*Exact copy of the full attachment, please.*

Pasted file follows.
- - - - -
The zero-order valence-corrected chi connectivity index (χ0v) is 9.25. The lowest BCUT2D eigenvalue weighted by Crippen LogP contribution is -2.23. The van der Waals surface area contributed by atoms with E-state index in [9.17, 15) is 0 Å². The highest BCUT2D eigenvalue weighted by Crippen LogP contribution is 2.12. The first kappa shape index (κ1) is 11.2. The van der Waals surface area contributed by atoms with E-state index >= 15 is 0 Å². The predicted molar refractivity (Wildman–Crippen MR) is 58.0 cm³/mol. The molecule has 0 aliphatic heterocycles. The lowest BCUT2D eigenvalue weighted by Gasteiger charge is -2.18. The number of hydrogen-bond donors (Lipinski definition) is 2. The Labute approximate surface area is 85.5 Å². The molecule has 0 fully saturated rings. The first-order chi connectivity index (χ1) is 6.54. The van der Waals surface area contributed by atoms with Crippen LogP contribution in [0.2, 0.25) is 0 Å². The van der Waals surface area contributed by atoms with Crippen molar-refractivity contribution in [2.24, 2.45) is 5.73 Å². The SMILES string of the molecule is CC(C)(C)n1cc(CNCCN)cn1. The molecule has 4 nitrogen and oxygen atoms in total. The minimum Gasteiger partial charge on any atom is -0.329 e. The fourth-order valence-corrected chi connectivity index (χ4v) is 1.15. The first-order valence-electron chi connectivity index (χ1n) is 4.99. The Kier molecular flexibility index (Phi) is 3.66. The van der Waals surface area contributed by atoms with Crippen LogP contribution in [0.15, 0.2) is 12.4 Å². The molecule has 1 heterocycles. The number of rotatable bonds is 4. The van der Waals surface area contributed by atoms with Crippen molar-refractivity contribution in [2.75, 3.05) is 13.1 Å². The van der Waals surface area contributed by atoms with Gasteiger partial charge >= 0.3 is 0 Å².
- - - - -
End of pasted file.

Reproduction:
The zero-order valence-corrected chi connectivity index (χ0v) is 9.25. The lowest BCUT2D eigenvalue weighted by Crippen LogP contribution is -2.23. The van der Waals surface area contributed by atoms with E-state index in [9.17, 15) is 0 Å². The highest BCUT2D eigenvalue weighted by Crippen LogP contribution is 2.12. The first kappa shape index (κ1) is 11.2. The van der Waals surface area contributed by atoms with E-state index >= 15 is 0 Å². The predicted molar refractivity (Wildman–Crippen MR) is 58.0 cm³/mol. The molecule has 0 aliphatic heterocycles. The lowest BCUT2D eigenvalue weighted by Gasteiger charge is -2.18. The number of hydrogen-bond donors (Lipinski definition) is 2. The Labute approximate surface area is 85.5 Å². The molecule has 0 fully saturated rings. The first-order chi connectivity index (χ1) is 6.54. The van der Waals surface area contributed by atoms with Crippen LogP contribution in [0.2, 0.25) is 0 Å². The van der Waals surface area contributed by atoms with Crippen molar-refractivity contribution in [2.24, 2.45) is 5.73 Å². The SMILES string of the molecule is CC(C)(C)n1cc(CNCCN)cn1. The molecule has 4 nitrogen and oxygen atoms in total. The minimum Gasteiger partial charge on any atom is -0.329 e. The fourth-order valence-corrected chi connectivity index (χ4v) is 1.15. The first-order valence-electron chi connectivity index (χ1n) is 4.99. The Kier molecular flexibility index (Phi) is 3.66. The van der Waals surface area contributed by atoms with Crippen LogP contribution in [0.15, 0.2) is 12.4 Å². The molecule has 1 heterocycles. The number of rotatable bonds is 4. The van der Waals surface area contributed by atoms with Crippen molar-refractivity contribution in [2.75, 3.05) is 13.1 Å². The van der Waals surface area contributed by atoms with Gasteiger partial charge >= 0.3 is 0 Å².